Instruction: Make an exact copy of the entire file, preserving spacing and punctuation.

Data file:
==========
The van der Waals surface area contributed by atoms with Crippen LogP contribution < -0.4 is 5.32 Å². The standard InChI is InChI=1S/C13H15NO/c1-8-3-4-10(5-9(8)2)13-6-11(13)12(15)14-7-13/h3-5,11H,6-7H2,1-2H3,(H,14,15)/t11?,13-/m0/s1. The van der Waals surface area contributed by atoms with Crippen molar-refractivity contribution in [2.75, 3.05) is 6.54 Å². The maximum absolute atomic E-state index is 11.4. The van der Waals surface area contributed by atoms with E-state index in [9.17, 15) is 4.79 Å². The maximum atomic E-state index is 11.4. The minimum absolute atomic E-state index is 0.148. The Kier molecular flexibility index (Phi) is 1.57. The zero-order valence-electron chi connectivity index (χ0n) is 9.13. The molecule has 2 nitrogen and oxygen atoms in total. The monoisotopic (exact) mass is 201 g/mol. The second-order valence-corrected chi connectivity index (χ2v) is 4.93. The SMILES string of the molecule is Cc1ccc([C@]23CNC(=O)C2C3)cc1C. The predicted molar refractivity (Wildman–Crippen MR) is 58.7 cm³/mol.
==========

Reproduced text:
The van der Waals surface area contributed by atoms with Crippen LogP contribution < -0.4 is 5.32 Å². The standard InChI is InChI=1S/C13H15NO/c1-8-3-4-10(5-9(8)2)13-6-11(13)12(15)14-7-13/h3-5,11H,6-7H2,1-2H3,(H,14,15)/t11?,13-/m0/s1. The van der Waals surface area contributed by atoms with Crippen molar-refractivity contribution in [2.75, 3.05) is 6.54 Å². The maximum absolute atomic E-state index is 11.4. The van der Waals surface area contributed by atoms with E-state index in [9.17, 15) is 4.79 Å². The maximum atomic E-state index is 11.4. The minimum absolute atomic E-state index is 0.148. The Kier molecular flexibility index (Phi) is 1.57. The zero-order valence-electron chi connectivity index (χ0n) is 9.13. The molecule has 2 nitrogen and oxygen atoms in total. The monoisotopic (exact) mass is 201 g/mol. The second-order valence-corrected chi connectivity index (χ2v) is 4.93. The SMILES string of the molecule is Cc1ccc([C@]23CNC(=O)C2C3)cc1C. The predicted molar refractivity (Wildman–Crippen MR) is 58.7 cm³/mol.